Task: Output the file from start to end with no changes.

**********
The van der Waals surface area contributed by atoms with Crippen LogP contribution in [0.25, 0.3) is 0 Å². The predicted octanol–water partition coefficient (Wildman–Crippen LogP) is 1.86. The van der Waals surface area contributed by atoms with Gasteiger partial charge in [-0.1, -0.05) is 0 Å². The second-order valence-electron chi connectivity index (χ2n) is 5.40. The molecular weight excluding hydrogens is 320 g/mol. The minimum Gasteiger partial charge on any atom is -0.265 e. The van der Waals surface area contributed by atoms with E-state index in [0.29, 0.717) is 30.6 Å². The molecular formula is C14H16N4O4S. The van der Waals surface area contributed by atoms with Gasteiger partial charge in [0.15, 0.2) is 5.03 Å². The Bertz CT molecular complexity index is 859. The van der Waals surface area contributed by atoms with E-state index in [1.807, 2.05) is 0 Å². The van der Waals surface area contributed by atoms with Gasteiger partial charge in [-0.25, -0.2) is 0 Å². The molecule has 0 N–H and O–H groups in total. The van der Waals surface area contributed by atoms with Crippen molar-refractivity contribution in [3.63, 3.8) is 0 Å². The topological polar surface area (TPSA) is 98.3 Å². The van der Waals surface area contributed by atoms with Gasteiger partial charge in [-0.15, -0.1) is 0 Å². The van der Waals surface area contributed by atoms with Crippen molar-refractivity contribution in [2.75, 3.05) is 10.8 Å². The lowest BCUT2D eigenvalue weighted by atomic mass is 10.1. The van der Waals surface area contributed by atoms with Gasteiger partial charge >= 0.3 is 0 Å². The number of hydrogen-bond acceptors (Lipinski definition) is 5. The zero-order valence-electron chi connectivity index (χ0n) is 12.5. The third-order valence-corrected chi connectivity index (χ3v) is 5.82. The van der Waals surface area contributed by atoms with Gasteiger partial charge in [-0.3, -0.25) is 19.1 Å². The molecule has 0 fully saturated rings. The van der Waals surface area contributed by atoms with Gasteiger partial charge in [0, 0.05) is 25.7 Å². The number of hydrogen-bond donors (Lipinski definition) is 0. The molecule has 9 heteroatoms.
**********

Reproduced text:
The van der Waals surface area contributed by atoms with Crippen LogP contribution in [0.25, 0.3) is 0 Å². The predicted octanol–water partition coefficient (Wildman–Crippen LogP) is 1.86. The van der Waals surface area contributed by atoms with Gasteiger partial charge in [-0.1, -0.05) is 0 Å². The second-order valence-electron chi connectivity index (χ2n) is 5.40. The molecular weight excluding hydrogens is 320 g/mol. The minimum Gasteiger partial charge on any atom is -0.265 e. The van der Waals surface area contributed by atoms with E-state index in [0.29, 0.717) is 30.6 Å². The molecular formula is C14H16N4O4S. The van der Waals surface area contributed by atoms with Gasteiger partial charge in [0.15, 0.2) is 5.03 Å². The Bertz CT molecular complexity index is 859. The van der Waals surface area contributed by atoms with E-state index in [1.807, 2.05) is 0 Å². The van der Waals surface area contributed by atoms with Gasteiger partial charge in [-0.25, -0.2) is 0 Å². The molecule has 0 N–H and O–H groups in total. The van der Waals surface area contributed by atoms with Crippen molar-refractivity contribution in [3.63, 3.8) is 0 Å². The topological polar surface area (TPSA) is 98.3 Å². The van der Waals surface area contributed by atoms with Gasteiger partial charge in [-0.15, -0.1) is 0 Å². The van der Waals surface area contributed by atoms with Crippen molar-refractivity contribution in [2.75, 3.05) is 10.8 Å². The lowest BCUT2D eigenvalue weighted by atomic mass is 10.1. The van der Waals surface area contributed by atoms with Gasteiger partial charge >= 0.3 is 0 Å². The number of hydrogen-bond acceptors (Lipinski definition) is 5. The zero-order valence-electron chi connectivity index (χ0n) is 12.5. The third-order valence-corrected chi connectivity index (χ3v) is 5.82. The van der Waals surface area contributed by atoms with Gasteiger partial charge in [-0.3, -0.25) is 19.1 Å². The molecule has 0 fully saturated rings. The van der Waals surface area contributed by atoms with Gasteiger partial charge in [0, 0.05) is 25.7 Å². The number of hydrogen-bond donors (Lipinski definition) is 0. The molecule has 9 heteroatoms.